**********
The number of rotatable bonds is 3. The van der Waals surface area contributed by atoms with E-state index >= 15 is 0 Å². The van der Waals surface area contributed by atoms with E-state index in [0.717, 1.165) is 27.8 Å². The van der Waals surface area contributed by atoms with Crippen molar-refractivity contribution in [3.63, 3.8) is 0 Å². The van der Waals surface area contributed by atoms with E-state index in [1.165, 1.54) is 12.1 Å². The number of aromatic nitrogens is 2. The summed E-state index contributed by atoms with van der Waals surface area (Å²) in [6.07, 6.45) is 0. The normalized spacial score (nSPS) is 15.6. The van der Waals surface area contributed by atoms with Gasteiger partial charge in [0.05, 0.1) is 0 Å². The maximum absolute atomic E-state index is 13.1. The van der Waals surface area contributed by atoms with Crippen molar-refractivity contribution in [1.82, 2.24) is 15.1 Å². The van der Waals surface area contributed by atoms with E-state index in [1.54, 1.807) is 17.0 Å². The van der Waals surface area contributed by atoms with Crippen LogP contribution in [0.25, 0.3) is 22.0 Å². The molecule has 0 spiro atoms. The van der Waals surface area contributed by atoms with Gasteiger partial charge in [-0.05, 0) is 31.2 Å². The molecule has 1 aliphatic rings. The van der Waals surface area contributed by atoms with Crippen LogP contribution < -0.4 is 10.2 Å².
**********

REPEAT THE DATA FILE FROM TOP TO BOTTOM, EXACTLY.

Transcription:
The number of rotatable bonds is 3. The van der Waals surface area contributed by atoms with E-state index >= 15 is 0 Å². The van der Waals surface area contributed by atoms with E-state index in [0.717, 1.165) is 27.8 Å². The van der Waals surface area contributed by atoms with Crippen molar-refractivity contribution in [3.63, 3.8) is 0 Å². The van der Waals surface area contributed by atoms with E-state index in [1.165, 1.54) is 12.1 Å². The number of aromatic nitrogens is 2. The summed E-state index contributed by atoms with van der Waals surface area (Å²) in [6.07, 6.45) is 0. The normalized spacial score (nSPS) is 15.6. The van der Waals surface area contributed by atoms with Gasteiger partial charge in [0.05, 0.1) is 0 Å². The maximum absolute atomic E-state index is 13.1. The van der Waals surface area contributed by atoms with Crippen molar-refractivity contribution in [1.82, 2.24) is 15.1 Å². The van der Waals surface area contributed by atoms with E-state index in [1.54, 1.807) is 17.0 Å². The van der Waals surface area contributed by atoms with Crippen LogP contribution in [0.25, 0.3) is 22.0 Å². The molecule has 0 spiro atoms. The van der Waals surface area contributed by atoms with Gasteiger partial charge in [-0.05, 0) is 31.2 Å². The molecule has 1 aliphatic rings. The van der Waals surface area contributed by atoms with Crippen LogP contribution < -0.4 is 10.2 Å².